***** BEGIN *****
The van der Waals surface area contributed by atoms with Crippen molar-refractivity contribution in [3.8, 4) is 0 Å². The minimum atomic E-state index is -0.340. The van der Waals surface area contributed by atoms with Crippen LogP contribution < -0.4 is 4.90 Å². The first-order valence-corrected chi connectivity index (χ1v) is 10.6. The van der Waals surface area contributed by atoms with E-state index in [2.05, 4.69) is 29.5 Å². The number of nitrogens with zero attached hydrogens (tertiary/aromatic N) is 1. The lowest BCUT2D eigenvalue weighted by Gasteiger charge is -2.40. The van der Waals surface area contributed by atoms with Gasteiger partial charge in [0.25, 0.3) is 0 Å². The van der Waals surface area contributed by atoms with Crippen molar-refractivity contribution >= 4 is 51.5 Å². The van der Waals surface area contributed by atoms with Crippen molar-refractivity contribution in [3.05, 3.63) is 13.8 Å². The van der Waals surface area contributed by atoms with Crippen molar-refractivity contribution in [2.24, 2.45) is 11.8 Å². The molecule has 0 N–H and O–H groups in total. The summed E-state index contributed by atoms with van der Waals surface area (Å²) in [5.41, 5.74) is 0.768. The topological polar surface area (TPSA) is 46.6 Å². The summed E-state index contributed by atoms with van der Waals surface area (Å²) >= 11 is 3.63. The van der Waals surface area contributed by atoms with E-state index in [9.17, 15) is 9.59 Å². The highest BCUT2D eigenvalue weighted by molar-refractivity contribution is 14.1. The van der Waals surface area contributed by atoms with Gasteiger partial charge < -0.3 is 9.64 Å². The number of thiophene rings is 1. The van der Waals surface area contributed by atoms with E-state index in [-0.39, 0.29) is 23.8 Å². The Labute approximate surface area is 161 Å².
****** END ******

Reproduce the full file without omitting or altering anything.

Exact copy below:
The van der Waals surface area contributed by atoms with Crippen molar-refractivity contribution in [3.8, 4) is 0 Å². The minimum atomic E-state index is -0.340. The van der Waals surface area contributed by atoms with Crippen LogP contribution < -0.4 is 4.90 Å². The first-order valence-corrected chi connectivity index (χ1v) is 10.6. The van der Waals surface area contributed by atoms with E-state index in [2.05, 4.69) is 29.5 Å². The number of nitrogens with zero attached hydrogens (tertiary/aromatic N) is 1. The lowest BCUT2D eigenvalue weighted by Gasteiger charge is -2.40. The van der Waals surface area contributed by atoms with Gasteiger partial charge in [0.25, 0.3) is 0 Å². The van der Waals surface area contributed by atoms with Crippen molar-refractivity contribution >= 4 is 51.5 Å². The van der Waals surface area contributed by atoms with Crippen molar-refractivity contribution in [3.05, 3.63) is 13.8 Å². The van der Waals surface area contributed by atoms with Crippen molar-refractivity contribution in [2.24, 2.45) is 11.8 Å². The molecule has 0 N–H and O–H groups in total. The summed E-state index contributed by atoms with van der Waals surface area (Å²) in [5.41, 5.74) is 0.768. The topological polar surface area (TPSA) is 46.6 Å². The summed E-state index contributed by atoms with van der Waals surface area (Å²) >= 11 is 3.63. The van der Waals surface area contributed by atoms with E-state index in [9.17, 15) is 9.59 Å². The highest BCUT2D eigenvalue weighted by molar-refractivity contribution is 14.1. The van der Waals surface area contributed by atoms with Gasteiger partial charge < -0.3 is 9.64 Å². The number of thiophene rings is 1. The van der Waals surface area contributed by atoms with E-state index in [-0.39, 0.29) is 23.8 Å². The Labute approximate surface area is 161 Å².